Innovation  |  Adopting a new business model while building and sustaining strong brand equity


Fuel Retail market is generating less revenue since it has become very competitive and the number of competitors is growing in most emerging markets. Profits from the sale of fuel are dwindling because of the decreasing unit gross margins left to fuel marketers: in regulated markets such comes from the government taking a bigger of profits, and in deregulated markets such is the result of competitors offering lower prices to secure more volume. I was usually framing up that challenge while explaining teams and the Board that “the future of Fuel business goes through Non-Fuel business”: in order to ensure profitable growth and sustain while being able to invest, fuel marketers must develop their non-fuel offering and focus on the Shop, Food and Services where margins are bigger. The Shop segment is very specific and a field of expertise with dedicated individuals. A beautiful and well-managed convenience store is among the most efficient ways to attract vehicle drivers and their family to the gas station then retain them while purchasing a whole variety of consumables and non-consumables from the c-store. As a result, revenues get diversified –no longer depending on the sales of fuel only- and increase while generating more profit from higher margin businesses.


Oman Oil Marketing is the owner of the largest chain of convenience stores in the Middle East with 110 Ahlain shops. Despite having a solid brand awareness, this business had the potential to do much better. Decision was made to adopt a new business model while no longer depending on an operator but managing it on our own and more efficiently in the future. Such a change would also meaningfully impact the brand “Ahlain” which no one knew better than Oman Oil Marketing as its owner: the company would now be able to consistently balance the brand promise and the brand delivery.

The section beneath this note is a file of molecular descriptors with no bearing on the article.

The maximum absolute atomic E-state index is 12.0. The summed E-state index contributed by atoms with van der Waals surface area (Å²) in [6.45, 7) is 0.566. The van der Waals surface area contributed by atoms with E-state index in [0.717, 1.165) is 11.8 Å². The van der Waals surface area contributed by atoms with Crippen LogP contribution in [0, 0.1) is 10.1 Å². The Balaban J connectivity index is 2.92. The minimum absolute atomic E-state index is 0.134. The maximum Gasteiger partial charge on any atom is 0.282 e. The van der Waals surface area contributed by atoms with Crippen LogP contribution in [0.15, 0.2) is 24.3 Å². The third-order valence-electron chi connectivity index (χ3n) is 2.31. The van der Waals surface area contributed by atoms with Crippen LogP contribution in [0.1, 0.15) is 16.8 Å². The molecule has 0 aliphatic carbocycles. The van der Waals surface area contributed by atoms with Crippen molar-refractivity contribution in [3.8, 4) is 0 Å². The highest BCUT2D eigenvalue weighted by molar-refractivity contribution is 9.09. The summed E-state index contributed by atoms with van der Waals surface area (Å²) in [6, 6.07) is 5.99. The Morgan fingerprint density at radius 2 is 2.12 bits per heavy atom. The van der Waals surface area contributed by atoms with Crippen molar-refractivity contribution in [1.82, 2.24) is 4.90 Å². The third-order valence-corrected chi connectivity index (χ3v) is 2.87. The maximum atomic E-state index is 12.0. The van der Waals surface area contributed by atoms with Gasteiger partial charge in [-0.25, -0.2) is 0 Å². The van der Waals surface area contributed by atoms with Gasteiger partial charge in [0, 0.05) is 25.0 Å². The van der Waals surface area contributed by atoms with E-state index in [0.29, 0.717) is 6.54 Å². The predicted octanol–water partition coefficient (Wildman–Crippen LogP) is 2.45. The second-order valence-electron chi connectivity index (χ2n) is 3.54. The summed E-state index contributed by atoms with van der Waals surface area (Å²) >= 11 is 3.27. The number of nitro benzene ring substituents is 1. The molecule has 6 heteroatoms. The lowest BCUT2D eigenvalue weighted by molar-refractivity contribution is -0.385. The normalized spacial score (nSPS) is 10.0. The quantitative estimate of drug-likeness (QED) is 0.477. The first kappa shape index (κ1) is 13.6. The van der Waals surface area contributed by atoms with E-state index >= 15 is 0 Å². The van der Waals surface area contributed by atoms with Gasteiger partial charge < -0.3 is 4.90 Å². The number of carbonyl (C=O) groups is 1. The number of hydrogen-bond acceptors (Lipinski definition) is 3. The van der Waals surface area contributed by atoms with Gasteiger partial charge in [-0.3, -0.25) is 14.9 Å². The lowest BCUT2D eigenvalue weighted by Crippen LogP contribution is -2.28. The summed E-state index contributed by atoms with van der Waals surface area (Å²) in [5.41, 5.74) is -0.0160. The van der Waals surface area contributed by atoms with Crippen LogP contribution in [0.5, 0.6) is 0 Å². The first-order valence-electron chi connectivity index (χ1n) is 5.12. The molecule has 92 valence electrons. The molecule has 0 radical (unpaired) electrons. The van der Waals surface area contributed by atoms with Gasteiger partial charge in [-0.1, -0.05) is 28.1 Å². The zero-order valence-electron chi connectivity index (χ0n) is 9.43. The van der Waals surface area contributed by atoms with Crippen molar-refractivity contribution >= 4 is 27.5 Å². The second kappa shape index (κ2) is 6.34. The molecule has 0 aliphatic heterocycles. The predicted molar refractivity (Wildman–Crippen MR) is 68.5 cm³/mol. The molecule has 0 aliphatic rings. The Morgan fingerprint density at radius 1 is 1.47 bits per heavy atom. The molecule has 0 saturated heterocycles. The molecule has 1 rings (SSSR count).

Oman Oil Marketing took back the control of all strategic functions: category management, sourcing and the negotiation with vendors then adding marketing and digital functions. We trained our people and recruited talents to grow our expertise, we also invested in our shops and worked on a new design for the future Ahlain c-stores. Costly functions of manpower and inventory management were tendered after 20 years staying with the same operator. This new business model allowed Oman Oil Marketing to benefit more rather than the operator managing its own way and getting most profits. Also, relating the business of c-store to the service station unfolded its full potential while studying how the c-store could attract more customers thus impact the sales of fuel and create more engagement from customers with the brand.


Beyond increasing the profitability of c-stores and generating more traffic for the service station, it also created more interest from Oman Oil Marketing employees by allowing a full control over our assets and enhancing the brand value. Then cross marketing could start while designing offers and campaigns linking the c-store to the various services present on the service station. The whole network of service stations transformed while offering a solution for every customer through the creation of an integrated hub of offerings. Ultimately, Oman Oil Marketing could consistently build and sustain strong brand equity by ensuring alignment among the strategic functions of category management, sourcing, marketing and digital thus increasing value for company shareholders.


RIVIONT David Kalife